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This review is taken from PN Review 73, Volume 16 Number 5, May - June 1990.

A WAR ON BEHALF OF MEMORY Primo Levi, Other People's Trades (Michael Joseph) £12.95

Primo Levi's If This is a Man is a noble and luminous book, its author blessed - as he hoped he would be - with the Ancient Mariner's "strange power of speech". Written when he was twenty eight, it is one of the two or three major acts of witness concerning the Shoah. The Drowned and the Saved - forty years on - is an angry and urgent recapitulation of his lifelong themes. In it he tells us Nazism was a "war against memory". That book is a war on behalf of memory, and it is clear that he was coming to feel that the bearing of witness had failed. I believe that his suicide was precipitated by three factors: this sense of failure, a re-surfacing and deepening of the-classic guilt feelings of one who was "saved", and the local history of his life during this period in matters of family, health etc. Contrary to two opposed and fashionable theses, his suicide neither cancelled nor under-wrote the significance of his books.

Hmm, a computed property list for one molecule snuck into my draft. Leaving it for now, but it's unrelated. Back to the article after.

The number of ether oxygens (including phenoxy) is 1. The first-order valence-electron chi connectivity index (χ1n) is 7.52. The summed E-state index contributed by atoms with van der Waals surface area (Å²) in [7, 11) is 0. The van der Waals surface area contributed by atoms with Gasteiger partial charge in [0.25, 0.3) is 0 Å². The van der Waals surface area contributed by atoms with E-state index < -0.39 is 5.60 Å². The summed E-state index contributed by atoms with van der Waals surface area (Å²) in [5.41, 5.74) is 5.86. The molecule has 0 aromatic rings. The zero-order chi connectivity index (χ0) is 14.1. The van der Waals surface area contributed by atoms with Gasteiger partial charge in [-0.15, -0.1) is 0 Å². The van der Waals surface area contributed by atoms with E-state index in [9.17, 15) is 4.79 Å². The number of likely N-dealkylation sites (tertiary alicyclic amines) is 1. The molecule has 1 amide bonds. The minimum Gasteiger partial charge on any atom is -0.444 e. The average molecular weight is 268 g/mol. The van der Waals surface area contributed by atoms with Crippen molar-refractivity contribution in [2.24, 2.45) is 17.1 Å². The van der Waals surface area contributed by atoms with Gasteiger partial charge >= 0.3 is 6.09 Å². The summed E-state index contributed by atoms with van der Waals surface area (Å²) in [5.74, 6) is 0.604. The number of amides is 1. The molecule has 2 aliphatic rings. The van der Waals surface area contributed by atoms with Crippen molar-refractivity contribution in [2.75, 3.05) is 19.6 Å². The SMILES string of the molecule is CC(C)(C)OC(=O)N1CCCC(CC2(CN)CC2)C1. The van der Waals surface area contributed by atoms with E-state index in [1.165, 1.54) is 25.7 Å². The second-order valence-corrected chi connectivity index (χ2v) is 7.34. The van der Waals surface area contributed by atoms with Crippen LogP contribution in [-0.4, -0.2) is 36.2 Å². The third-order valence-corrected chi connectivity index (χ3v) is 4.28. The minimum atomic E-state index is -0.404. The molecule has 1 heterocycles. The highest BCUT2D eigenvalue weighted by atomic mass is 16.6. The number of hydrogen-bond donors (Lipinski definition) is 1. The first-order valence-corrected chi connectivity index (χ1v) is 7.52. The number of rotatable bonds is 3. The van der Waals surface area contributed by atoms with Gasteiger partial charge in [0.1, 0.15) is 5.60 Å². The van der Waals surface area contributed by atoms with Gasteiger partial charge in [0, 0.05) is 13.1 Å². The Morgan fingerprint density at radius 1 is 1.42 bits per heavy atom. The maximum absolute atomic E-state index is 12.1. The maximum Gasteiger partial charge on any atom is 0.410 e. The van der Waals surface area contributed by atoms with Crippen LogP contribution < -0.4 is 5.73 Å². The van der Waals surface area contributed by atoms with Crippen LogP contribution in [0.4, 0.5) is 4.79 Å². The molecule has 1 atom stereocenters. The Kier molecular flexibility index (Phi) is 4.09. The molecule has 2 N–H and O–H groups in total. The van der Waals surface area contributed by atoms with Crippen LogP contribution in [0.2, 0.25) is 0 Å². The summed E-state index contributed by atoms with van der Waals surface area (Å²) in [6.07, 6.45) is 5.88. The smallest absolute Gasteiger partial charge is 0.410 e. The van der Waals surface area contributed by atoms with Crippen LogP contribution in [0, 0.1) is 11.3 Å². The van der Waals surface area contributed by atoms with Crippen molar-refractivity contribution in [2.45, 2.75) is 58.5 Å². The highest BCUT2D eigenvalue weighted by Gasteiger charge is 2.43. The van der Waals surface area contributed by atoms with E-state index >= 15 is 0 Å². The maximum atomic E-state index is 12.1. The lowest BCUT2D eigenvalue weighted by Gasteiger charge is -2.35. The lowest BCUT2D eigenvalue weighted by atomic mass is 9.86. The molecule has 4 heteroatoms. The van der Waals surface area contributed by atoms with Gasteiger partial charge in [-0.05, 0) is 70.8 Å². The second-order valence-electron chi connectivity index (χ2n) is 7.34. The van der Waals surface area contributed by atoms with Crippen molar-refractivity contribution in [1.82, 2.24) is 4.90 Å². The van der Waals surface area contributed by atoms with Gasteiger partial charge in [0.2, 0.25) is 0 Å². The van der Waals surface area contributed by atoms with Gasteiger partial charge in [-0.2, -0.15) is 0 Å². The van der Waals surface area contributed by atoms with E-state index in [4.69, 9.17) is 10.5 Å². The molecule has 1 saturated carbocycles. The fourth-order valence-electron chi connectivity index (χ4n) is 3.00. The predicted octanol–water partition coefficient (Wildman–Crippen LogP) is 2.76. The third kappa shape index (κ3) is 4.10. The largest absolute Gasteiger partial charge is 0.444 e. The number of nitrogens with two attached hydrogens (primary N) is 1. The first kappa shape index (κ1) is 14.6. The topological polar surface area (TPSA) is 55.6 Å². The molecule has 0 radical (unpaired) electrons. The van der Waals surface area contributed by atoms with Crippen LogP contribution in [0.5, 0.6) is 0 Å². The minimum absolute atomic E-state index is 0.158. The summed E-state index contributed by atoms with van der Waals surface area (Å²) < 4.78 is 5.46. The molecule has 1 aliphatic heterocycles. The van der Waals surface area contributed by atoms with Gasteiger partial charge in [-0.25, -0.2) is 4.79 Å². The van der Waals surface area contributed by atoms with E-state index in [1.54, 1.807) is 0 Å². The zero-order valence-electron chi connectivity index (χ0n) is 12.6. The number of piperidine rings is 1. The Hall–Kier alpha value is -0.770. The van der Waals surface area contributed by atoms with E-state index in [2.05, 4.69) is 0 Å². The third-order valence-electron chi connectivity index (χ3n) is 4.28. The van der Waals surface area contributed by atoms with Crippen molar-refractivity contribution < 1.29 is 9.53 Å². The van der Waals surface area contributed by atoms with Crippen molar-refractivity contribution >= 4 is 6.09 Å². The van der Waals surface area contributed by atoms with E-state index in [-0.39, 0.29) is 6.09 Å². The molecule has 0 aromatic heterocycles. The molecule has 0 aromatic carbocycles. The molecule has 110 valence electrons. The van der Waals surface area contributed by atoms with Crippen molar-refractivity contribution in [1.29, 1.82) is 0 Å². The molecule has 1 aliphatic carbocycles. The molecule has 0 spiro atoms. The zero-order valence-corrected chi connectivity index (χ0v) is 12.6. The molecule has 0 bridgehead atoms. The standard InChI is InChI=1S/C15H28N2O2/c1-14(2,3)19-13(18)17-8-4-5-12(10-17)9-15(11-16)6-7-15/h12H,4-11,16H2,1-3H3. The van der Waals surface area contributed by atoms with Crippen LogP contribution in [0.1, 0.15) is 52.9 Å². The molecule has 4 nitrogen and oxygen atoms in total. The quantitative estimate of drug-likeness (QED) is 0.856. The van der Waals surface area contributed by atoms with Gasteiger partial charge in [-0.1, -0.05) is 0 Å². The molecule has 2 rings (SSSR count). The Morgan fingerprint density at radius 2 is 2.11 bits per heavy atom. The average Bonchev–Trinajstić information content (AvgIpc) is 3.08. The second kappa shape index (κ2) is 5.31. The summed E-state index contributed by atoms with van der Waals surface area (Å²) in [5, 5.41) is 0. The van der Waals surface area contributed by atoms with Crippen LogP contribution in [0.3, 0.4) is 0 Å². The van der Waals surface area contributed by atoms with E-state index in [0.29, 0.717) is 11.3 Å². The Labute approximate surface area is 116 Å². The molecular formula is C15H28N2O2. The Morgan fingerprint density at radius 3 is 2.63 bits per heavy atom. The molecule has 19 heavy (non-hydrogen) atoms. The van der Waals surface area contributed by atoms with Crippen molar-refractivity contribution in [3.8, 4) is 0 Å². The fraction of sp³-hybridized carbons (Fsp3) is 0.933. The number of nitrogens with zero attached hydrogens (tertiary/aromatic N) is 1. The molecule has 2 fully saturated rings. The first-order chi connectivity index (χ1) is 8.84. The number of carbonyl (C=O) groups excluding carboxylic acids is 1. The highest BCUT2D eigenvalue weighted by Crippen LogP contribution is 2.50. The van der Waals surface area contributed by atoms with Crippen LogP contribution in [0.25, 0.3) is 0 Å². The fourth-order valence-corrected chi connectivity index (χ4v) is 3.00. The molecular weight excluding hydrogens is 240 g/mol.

Although Other People's Trades - in an inadequate and often bad translation, a professional derogation Levi would have quietly deplored - has been brought out here after The Drowned and the Saved, it was published in 1985, a year earlier, and is a collection of his essays from the Turin newspaper La Stampa. Levi tells us in his preface that the essays are "the fruit of my roaming about as a curious dilettante for more than ...

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